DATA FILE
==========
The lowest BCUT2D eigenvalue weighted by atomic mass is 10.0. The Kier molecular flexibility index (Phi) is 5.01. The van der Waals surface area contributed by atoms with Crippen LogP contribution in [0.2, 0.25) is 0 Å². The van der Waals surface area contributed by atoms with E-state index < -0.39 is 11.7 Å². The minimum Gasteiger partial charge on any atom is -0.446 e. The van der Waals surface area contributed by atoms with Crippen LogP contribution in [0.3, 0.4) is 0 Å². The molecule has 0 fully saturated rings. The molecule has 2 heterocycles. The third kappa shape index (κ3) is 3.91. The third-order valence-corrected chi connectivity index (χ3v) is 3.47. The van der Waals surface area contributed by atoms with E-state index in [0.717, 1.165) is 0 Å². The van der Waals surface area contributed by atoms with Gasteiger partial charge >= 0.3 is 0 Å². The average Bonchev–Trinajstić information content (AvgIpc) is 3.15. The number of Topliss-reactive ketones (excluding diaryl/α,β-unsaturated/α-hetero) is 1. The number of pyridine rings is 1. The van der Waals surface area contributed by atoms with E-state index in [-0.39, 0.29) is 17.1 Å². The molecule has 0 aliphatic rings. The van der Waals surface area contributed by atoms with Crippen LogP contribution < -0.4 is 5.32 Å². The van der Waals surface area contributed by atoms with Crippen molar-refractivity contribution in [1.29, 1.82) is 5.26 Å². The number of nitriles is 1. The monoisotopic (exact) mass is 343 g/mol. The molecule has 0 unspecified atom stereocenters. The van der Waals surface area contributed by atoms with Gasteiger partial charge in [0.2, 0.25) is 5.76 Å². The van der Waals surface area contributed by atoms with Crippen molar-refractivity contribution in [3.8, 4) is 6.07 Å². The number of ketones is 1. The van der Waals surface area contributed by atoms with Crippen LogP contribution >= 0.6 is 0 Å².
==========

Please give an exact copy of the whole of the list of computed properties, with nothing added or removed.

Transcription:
The lowest BCUT2D eigenvalue weighted by atomic mass is 10.0. The Kier molecular flexibility index (Phi) is 5.01. The van der Waals surface area contributed by atoms with Crippen LogP contribution in [0.2, 0.25) is 0 Å². The van der Waals surface area contributed by atoms with E-state index < -0.39 is 11.7 Å². The minimum Gasteiger partial charge on any atom is -0.446 e. The van der Waals surface area contributed by atoms with Crippen LogP contribution in [0.3, 0.4) is 0 Å². The molecule has 0 fully saturated rings. The molecule has 2 heterocycles. The third kappa shape index (κ3) is 3.91. The third-order valence-corrected chi connectivity index (χ3v) is 3.47. The van der Waals surface area contributed by atoms with E-state index in [0.717, 1.165) is 0 Å². The van der Waals surface area contributed by atoms with Gasteiger partial charge >= 0.3 is 0 Å². The average Bonchev–Trinajstić information content (AvgIpc) is 3.15. The number of Topliss-reactive ketones (excluding diaryl/α,β-unsaturated/α-hetero) is 1. The number of pyridine rings is 1. The van der Waals surface area contributed by atoms with E-state index in [-0.39, 0.29) is 17.1 Å². The molecule has 0 aliphatic rings. The van der Waals surface area contributed by atoms with Crippen LogP contribution < -0.4 is 5.32 Å². The van der Waals surface area contributed by atoms with Crippen molar-refractivity contribution in [1.29, 1.82) is 5.26 Å². The number of nitriles is 1. The monoisotopic (exact) mass is 343 g/mol. The molecule has 0 unspecified atom stereocenters. The van der Waals surface area contributed by atoms with Gasteiger partial charge in [0.2, 0.25) is 5.76 Å². The van der Waals surface area contributed by atoms with Crippen molar-refractivity contribution in [3.8, 4) is 6.07 Å². The number of ketones is 1. The van der Waals surface area contributed by atoms with Crippen LogP contribution >= 0.6 is 0 Å².